UK looks to build deeper cooperation with the Caribbean

By: Jonathan Knott CMG, HM Trade Commissioner for Latin America and the Caribbean, UK Department of International Trade

When COP26 ended, I’m sure the feeling of all those present was that a lot of progress had been made in terms of ideas, projects and effective actions, but that the job was far from done. By the end of the conference, 151 countries submitted new climate plans to slash their emissions by 2030 to help keep our goal of limiting temperature rise to 1.5 degrees C within reach. I was pleased that many Caribbean countries set ambitious NDC targets and the UK remains committed to providing support and skills to help achieve these.

The UK holds the COP Presidency until COP27, which will be held in Sharm el Sheikh in November 2022. We face a busy year ahead as countries revisit their 2030 emission reduction targets and hopefully strengthen them to help meet the Paris Agreement.

The truth is that all agreements in favor of reaching global net zero by mid-century will need solid pacts, robust implementation and deep cooperation. An acceleration of commitments will increase the likelihood of success

“The truth is that all agreements in favor of reaching global net zero by mid-century will need solid pacts, robust implementation and deep cooperation.”

The Caribbean is on the frontline. It is one of the most vulnerable regions in the world to the impacts of climate change. And as we think about solutions and priorities, it combines extraordinary biodiversity with abundant renewable energy potential.

In many ways, the Caribbean is leading the charge on making rhetoric become reality. Across the region, we see ambition translating into implementation. In Barbados, the Government published a National Energy Policy in 2019, with a primary focus on solar PV and growing interest in wind, biomass, wave energy and ocean cooling technology. In Dominica, the World Bank is supporting its geothermal efforts via a Geothermal Risk Mitigation project. Guyana’s Low Carbon Development Strategy highlights opportunities for the development of microgrids for hinterland villages, upgrading electricity distribution networks and a wind farm with an installed capacity of about 10 MW to supply electricity to Hope Beach on the East Coast.

Elsewhere Jamaica, one of the first-movers in the Caribbean for renewable energy, has signaled its intent to generate over 500MW of new energy projects.  The Jamaica Public Service Company has developed a new energy strategy to reduce the overall cost of electricity delivery, support renewable energy integration, increase grid stability and encourage customers to undertake energy efficiency measures.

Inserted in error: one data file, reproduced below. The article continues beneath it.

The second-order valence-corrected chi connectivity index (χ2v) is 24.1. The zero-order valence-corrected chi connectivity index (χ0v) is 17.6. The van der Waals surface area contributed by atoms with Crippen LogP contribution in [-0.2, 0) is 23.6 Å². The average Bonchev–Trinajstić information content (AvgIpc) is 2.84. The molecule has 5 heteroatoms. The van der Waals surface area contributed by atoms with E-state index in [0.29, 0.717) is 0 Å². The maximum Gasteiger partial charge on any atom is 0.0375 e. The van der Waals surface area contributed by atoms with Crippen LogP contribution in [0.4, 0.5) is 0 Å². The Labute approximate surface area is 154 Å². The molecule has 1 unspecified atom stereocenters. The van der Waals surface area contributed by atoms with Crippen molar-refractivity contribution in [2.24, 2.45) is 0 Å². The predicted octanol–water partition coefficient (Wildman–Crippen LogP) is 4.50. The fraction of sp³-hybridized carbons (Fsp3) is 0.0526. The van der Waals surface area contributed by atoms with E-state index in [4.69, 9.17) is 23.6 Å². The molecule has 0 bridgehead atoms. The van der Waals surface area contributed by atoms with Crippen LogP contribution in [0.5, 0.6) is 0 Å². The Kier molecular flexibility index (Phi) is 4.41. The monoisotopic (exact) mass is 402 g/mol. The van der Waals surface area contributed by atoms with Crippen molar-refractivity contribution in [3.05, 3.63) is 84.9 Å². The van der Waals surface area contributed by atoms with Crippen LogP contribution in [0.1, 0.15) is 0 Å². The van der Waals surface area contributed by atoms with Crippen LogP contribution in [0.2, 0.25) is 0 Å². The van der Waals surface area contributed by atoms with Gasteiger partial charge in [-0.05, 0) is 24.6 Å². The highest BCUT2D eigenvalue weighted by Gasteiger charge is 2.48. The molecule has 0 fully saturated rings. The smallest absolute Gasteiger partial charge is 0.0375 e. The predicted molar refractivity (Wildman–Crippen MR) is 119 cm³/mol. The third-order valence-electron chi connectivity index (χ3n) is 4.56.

The fulfillment of these and other projects across the region will be done in partnership with businesses, government and other key stakeholders. We need to pool our skills and resources to support successful delivery and realize our net carbon objectives.

On my recent visits to the Caribbean and in many conversations with the DIT Caribbean team, I’m aware of the effort the region is making towards leveraging trade to create economic growth and prosperity, moving towards a cleaner more sustainable environment and away from the reliance of fossil fuels.

 As I have mentioned on other occasions, the UK Government’s 10-Point Plan for a Green Industrial Revolution expects to mobilize £12 billion of government investment, and potentially another three times as much from the private sector, creating and supporting up to 250,000 green jobs. Our domestic net zero strategy will see us powered entirely by clean electricity by 2035, with the delivery of at least US$ 2 billion of funding to support net zero innovation projects, which will have implications globally.

By growing our own domestic experience and capability, the UK will be able to share its skills and experience in multiple renewable sectors, including offshore wind, solar and smart energy systems. So it makes sense for us to share this with our partners in the Caribbean to help achieve the NDC and other clean energy ambitions set out by multiple Governments in the region. I firmly believe that by pairing the UK ‘offer’ with Caribbean needs and asks, we can increase climate ambition, develop sustainable growth, provide ‘green collar’ jobs and speed up the regional transition to a low-carbon economy. Let’s do this together.

The UK Department of International Trade invites you to visit their booth at the Caribbean Renewable Energy Forum (CREF) 2022 in Miami. Learn more about CREF 2022 here.